encouraged to work together and problem solve. Also, Boozer wants people to think bigger about their work. As she explains, artists often limit their ideas for projects in relation to their capacity of money, space and time. Instead of thinking about it in an individualized fashion, Boozer encourages them to imagine: “What could they do if 12 people were helping? It changes their ideas.” This was extremely effective for Kasten. During her time at Red Dir t, she broadened her art work from functional ceramics to sculptural ceramics, drawing in more materials. “Working around Margaret took my vision to the next level in terms of what I wanted to be making.” Community Outreach Currently, Boozer and other Red Dirt artists are involved in Art Lives Here, an art generator project that shows how art can break out of its gallery confines and go out into the community. In explaining the initiative, “It’s a coming together of the community, which ar t has the potential to do well.” That is a thought that could be applied to her own studio. “Red Dirt is about what can happen with the coming together of talented, smart, and curious people, all engaged in pushing themselves with each other to greater accomplishment in their work. It’s about drawing on the resources of community, and at the same time giving back. Come by and check it out.”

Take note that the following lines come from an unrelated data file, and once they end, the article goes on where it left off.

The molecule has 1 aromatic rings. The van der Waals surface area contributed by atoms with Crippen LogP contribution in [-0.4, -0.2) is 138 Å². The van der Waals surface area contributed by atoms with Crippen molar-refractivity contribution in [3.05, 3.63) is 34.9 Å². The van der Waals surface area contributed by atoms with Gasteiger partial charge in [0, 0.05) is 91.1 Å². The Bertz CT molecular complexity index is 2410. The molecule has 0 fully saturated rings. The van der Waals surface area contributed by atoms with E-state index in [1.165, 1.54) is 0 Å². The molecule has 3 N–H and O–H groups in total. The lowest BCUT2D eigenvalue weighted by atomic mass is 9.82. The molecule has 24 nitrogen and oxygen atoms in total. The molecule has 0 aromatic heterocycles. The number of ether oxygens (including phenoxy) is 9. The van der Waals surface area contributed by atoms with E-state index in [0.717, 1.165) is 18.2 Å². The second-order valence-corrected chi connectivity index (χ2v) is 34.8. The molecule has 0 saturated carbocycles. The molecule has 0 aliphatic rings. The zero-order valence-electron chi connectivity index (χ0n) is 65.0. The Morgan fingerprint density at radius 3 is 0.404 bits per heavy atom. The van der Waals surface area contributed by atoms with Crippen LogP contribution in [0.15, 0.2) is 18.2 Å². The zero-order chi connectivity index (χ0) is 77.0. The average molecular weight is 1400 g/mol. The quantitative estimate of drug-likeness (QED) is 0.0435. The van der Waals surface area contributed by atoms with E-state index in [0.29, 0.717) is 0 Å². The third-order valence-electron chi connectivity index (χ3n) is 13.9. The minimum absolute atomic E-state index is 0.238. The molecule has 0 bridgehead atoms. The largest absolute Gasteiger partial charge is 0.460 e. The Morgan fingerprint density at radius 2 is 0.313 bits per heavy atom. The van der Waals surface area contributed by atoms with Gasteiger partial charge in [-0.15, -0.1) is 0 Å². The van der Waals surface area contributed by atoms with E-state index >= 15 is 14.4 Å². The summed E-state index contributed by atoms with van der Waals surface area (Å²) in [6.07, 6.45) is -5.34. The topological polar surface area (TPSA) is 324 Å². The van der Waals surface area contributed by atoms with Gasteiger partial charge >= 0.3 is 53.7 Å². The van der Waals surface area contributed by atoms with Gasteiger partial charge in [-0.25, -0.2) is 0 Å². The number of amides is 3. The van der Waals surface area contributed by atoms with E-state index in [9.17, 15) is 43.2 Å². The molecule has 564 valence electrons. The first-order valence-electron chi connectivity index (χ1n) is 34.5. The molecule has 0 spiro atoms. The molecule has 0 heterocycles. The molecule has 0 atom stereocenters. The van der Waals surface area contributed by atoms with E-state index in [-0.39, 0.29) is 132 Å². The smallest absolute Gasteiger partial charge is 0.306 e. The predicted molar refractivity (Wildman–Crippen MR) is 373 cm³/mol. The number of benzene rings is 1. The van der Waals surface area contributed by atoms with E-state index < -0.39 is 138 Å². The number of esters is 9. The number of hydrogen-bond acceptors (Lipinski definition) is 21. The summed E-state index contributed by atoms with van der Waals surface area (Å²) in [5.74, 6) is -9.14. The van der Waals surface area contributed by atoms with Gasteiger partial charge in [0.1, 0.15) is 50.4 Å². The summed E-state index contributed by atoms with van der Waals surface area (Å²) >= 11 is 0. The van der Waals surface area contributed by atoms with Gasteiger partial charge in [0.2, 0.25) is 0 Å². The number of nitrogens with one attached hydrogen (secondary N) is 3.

Margaret Boozer’s work inside Red Dirt Studio Image: Marisa Beahm Klein

Pick a warm afternoon, when the doors are open.